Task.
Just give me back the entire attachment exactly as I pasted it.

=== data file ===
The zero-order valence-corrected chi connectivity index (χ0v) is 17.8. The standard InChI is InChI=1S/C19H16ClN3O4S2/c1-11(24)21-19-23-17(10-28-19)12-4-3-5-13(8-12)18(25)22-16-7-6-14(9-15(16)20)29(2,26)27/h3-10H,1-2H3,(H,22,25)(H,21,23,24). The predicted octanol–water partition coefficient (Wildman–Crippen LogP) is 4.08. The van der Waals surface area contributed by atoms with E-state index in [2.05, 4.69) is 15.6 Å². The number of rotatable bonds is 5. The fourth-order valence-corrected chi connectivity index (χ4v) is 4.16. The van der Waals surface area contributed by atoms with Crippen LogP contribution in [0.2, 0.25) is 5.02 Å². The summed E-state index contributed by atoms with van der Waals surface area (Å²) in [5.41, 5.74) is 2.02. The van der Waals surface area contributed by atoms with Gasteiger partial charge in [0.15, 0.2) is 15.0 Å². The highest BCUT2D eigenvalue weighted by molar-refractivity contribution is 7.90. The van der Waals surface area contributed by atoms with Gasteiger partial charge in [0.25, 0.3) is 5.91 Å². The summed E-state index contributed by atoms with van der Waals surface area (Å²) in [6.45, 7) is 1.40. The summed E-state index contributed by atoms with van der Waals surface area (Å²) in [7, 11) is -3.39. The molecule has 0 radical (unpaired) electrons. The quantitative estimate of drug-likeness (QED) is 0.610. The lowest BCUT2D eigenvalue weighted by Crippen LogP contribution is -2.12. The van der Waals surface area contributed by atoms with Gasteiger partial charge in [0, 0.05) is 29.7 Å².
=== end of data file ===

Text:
The zero-order valence-corrected chi connectivity index (χ0v) is 17.8. The standard InChI is InChI=1S/C19H16ClN3O4S2/c1-11(24)21-19-23-17(10-28-19)12-4-3-5-13(8-12)18(25)22-16-7-6-14(9-15(16)20)29(2,26)27/h3-10H,1-2H3,(H,22,25)(H,21,23,24). The predicted octanol–water partition coefficient (Wildman–Crippen LogP) is 4.08. The van der Waals surface area contributed by atoms with E-state index in [2.05, 4.69) is 15.6 Å². The number of rotatable bonds is 5. The fourth-order valence-corrected chi connectivity index (χ4v) is 4.16. The van der Waals surface area contributed by atoms with Crippen LogP contribution in [0.2, 0.25) is 5.02 Å². The summed E-state index contributed by atoms with van der Waals surface area (Å²) in [5.41, 5.74) is 2.02. The van der Waals surface area contributed by atoms with Gasteiger partial charge in [0.15, 0.2) is 15.0 Å². The highest BCUT2D eigenvalue weighted by molar-refractivity contribution is 7.90. The van der Waals surface area contributed by atoms with Gasteiger partial charge in [0.25, 0.3) is 5.91 Å². The summed E-state index contributed by atoms with van der Waals surface area (Å²) in [6.45, 7) is 1.40. The summed E-state index contributed by atoms with van der Waals surface area (Å²) in [7, 11) is -3.39. The molecule has 0 radical (unpaired) electrons. The quantitative estimate of drug-likeness (QED) is 0.610. The lowest BCUT2D eigenvalue weighted by Crippen LogP contribution is -2.12. The van der Waals surface area contributed by atoms with Gasteiger partial charge in [0, 0.05) is 29.7 Å².